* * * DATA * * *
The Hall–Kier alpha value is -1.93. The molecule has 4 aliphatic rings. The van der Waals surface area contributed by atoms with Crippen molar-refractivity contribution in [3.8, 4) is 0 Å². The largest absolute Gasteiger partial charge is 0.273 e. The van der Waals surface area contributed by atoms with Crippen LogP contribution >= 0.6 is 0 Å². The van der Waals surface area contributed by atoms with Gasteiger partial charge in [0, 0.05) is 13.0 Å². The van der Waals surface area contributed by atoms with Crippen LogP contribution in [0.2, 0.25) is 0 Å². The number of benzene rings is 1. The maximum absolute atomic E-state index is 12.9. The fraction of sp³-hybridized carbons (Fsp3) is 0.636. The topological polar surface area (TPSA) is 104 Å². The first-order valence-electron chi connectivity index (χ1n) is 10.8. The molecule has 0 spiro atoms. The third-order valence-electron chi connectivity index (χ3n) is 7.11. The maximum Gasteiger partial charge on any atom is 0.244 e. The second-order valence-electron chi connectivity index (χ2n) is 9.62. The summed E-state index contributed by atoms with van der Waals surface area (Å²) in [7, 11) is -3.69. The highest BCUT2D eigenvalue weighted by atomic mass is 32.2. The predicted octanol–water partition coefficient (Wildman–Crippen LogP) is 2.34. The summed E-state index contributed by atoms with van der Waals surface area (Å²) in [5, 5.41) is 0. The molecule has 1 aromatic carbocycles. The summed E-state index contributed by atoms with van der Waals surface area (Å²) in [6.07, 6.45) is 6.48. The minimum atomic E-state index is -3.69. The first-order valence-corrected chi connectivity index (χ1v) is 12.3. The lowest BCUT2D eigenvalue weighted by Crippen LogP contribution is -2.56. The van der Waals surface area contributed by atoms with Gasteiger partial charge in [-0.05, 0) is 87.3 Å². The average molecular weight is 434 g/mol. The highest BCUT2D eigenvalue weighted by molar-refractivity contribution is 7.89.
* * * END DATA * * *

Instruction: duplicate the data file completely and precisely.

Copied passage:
The Hall–Kier alpha value is -1.93. The molecule has 4 aliphatic rings. The van der Waals surface area contributed by atoms with Crippen molar-refractivity contribution in [3.8, 4) is 0 Å². The largest absolute Gasteiger partial charge is 0.273 e. The van der Waals surface area contributed by atoms with Crippen LogP contribution >= 0.6 is 0 Å². The van der Waals surface area contributed by atoms with Gasteiger partial charge in [0, 0.05) is 13.0 Å². The van der Waals surface area contributed by atoms with Crippen LogP contribution in [0.2, 0.25) is 0 Å². The number of benzene rings is 1. The maximum absolute atomic E-state index is 12.9. The fraction of sp³-hybridized carbons (Fsp3) is 0.636. The topological polar surface area (TPSA) is 104 Å². The first-order valence-electron chi connectivity index (χ1n) is 10.8. The molecule has 0 spiro atoms. The third-order valence-electron chi connectivity index (χ3n) is 7.11. The maximum Gasteiger partial charge on any atom is 0.244 e. The second-order valence-electron chi connectivity index (χ2n) is 9.62. The summed E-state index contributed by atoms with van der Waals surface area (Å²) in [7, 11) is -3.69. The highest BCUT2D eigenvalue weighted by atomic mass is 32.2. The predicted octanol–water partition coefficient (Wildman–Crippen LogP) is 2.34. The summed E-state index contributed by atoms with van der Waals surface area (Å²) in [5, 5.41) is 0. The molecule has 1 aromatic carbocycles. The summed E-state index contributed by atoms with van der Waals surface area (Å²) in [6.07, 6.45) is 6.48. The minimum atomic E-state index is -3.69. The first-order valence-corrected chi connectivity index (χ1v) is 12.3. The lowest BCUT2D eigenvalue weighted by Crippen LogP contribution is -2.56. The van der Waals surface area contributed by atoms with Gasteiger partial charge in [-0.05, 0) is 87.3 Å². The average molecular weight is 434 g/mol. The highest BCUT2D eigenvalue weighted by molar-refractivity contribution is 7.89.